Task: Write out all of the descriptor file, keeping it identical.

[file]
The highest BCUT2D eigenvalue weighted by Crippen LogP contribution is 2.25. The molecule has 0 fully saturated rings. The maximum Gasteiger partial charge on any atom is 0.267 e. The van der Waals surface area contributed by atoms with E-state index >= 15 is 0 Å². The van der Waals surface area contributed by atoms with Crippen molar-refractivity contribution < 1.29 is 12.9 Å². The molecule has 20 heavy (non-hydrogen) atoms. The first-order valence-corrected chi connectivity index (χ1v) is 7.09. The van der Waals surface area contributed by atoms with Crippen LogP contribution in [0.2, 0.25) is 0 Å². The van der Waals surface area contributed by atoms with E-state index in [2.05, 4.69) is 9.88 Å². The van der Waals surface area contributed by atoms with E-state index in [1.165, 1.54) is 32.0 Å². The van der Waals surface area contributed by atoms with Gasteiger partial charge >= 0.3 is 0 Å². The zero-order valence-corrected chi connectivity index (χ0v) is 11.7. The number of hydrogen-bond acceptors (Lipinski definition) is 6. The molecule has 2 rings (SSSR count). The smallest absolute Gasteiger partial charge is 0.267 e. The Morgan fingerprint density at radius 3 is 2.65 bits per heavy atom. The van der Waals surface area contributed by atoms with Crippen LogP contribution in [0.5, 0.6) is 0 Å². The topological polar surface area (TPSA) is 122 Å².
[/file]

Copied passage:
The highest BCUT2D eigenvalue weighted by Crippen LogP contribution is 2.25. The molecule has 0 fully saturated rings. The maximum Gasteiger partial charge on any atom is 0.267 e. The van der Waals surface area contributed by atoms with E-state index >= 15 is 0 Å². The van der Waals surface area contributed by atoms with Crippen molar-refractivity contribution < 1.29 is 12.9 Å². The molecule has 20 heavy (non-hydrogen) atoms. The first-order valence-corrected chi connectivity index (χ1v) is 7.09. The van der Waals surface area contributed by atoms with Crippen LogP contribution in [0.2, 0.25) is 0 Å². The van der Waals surface area contributed by atoms with E-state index in [2.05, 4.69) is 9.88 Å². The van der Waals surface area contributed by atoms with E-state index in [1.165, 1.54) is 32.0 Å². The van der Waals surface area contributed by atoms with Gasteiger partial charge >= 0.3 is 0 Å². The zero-order valence-corrected chi connectivity index (χ0v) is 11.7. The number of hydrogen-bond acceptors (Lipinski definition) is 6. The molecule has 2 rings (SSSR count). The smallest absolute Gasteiger partial charge is 0.267 e. The Morgan fingerprint density at radius 3 is 2.65 bits per heavy atom. The van der Waals surface area contributed by atoms with Crippen LogP contribution in [0.5, 0.6) is 0 Å². The topological polar surface area (TPSA) is 122 Å².